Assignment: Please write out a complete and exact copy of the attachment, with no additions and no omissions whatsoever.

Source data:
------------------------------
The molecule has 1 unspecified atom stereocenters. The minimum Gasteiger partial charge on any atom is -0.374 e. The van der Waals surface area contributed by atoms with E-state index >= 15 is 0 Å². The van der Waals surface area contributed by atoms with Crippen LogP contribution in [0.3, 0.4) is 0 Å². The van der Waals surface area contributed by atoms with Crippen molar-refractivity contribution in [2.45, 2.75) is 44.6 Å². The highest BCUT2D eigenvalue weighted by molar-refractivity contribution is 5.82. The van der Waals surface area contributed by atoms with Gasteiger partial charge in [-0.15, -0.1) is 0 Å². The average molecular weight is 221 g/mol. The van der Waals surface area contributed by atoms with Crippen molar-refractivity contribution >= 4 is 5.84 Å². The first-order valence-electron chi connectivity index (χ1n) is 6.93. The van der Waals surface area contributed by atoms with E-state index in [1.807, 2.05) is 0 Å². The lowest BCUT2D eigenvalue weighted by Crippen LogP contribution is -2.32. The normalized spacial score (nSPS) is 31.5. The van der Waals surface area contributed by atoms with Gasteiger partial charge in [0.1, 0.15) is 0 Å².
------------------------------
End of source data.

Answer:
The molecule has 1 unspecified atom stereocenters. The minimum Gasteiger partial charge on any atom is -0.374 e. The van der Waals surface area contributed by atoms with E-state index >= 15 is 0 Å². The van der Waals surface area contributed by atoms with Crippen LogP contribution in [0.3, 0.4) is 0 Å². The van der Waals surface area contributed by atoms with Crippen molar-refractivity contribution in [2.45, 2.75) is 44.6 Å². The highest BCUT2D eigenvalue weighted by molar-refractivity contribution is 5.82. The van der Waals surface area contributed by atoms with Gasteiger partial charge in [-0.15, -0.1) is 0 Å². The average molecular weight is 221 g/mol. The van der Waals surface area contributed by atoms with Crippen molar-refractivity contribution >= 4 is 5.84 Å². The first-order valence-electron chi connectivity index (χ1n) is 6.93. The van der Waals surface area contributed by atoms with E-state index in [1.807, 2.05) is 0 Å². The lowest BCUT2D eigenvalue weighted by Crippen LogP contribution is -2.32. The normalized spacial score (nSPS) is 31.5. The van der Waals surface area contributed by atoms with Gasteiger partial charge in [0.1, 0.15) is 0 Å².